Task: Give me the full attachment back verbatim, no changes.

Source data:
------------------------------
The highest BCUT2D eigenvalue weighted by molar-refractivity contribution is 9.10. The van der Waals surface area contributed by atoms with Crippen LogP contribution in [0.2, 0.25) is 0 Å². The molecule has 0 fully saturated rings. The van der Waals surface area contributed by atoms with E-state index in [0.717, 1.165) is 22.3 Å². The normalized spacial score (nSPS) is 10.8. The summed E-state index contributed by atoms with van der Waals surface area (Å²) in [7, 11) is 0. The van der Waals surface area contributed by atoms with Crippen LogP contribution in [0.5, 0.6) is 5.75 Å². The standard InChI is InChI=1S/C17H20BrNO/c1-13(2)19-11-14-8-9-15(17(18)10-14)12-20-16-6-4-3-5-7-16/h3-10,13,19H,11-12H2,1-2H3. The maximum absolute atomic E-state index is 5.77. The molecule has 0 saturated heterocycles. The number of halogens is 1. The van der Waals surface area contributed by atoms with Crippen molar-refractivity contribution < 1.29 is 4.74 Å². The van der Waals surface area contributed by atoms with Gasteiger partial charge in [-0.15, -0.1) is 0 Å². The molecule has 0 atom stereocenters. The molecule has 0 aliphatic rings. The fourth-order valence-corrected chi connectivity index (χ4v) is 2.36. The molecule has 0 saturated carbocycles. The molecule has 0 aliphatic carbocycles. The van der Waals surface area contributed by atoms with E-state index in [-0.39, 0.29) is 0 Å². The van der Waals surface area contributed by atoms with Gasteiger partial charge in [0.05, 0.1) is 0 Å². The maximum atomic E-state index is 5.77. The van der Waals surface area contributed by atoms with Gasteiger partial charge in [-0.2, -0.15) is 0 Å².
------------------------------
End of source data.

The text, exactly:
The highest BCUT2D eigenvalue weighted by molar-refractivity contribution is 9.10. The van der Waals surface area contributed by atoms with Crippen LogP contribution in [0.2, 0.25) is 0 Å². The molecule has 0 fully saturated rings. The van der Waals surface area contributed by atoms with E-state index in [0.717, 1.165) is 22.3 Å². The normalized spacial score (nSPS) is 10.8. The summed E-state index contributed by atoms with van der Waals surface area (Å²) in [7, 11) is 0. The van der Waals surface area contributed by atoms with Crippen LogP contribution in [0.5, 0.6) is 5.75 Å². The standard InChI is InChI=1S/C17H20BrNO/c1-13(2)19-11-14-8-9-15(17(18)10-14)12-20-16-6-4-3-5-7-16/h3-10,13,19H,11-12H2,1-2H3. The maximum absolute atomic E-state index is 5.77. The molecule has 0 saturated heterocycles. The number of halogens is 1. The van der Waals surface area contributed by atoms with Crippen molar-refractivity contribution < 1.29 is 4.74 Å². The van der Waals surface area contributed by atoms with Gasteiger partial charge in [-0.15, -0.1) is 0 Å². The molecule has 0 atom stereocenters. The molecule has 0 aliphatic rings. The fourth-order valence-corrected chi connectivity index (χ4v) is 2.36. The molecule has 0 saturated carbocycles. The molecule has 0 aliphatic carbocycles. The van der Waals surface area contributed by atoms with E-state index in [-0.39, 0.29) is 0 Å². The van der Waals surface area contributed by atoms with Gasteiger partial charge in [0.05, 0.1) is 0 Å². The maximum atomic E-state index is 5.77. The van der Waals surface area contributed by atoms with Gasteiger partial charge in [-0.2, -0.15) is 0 Å².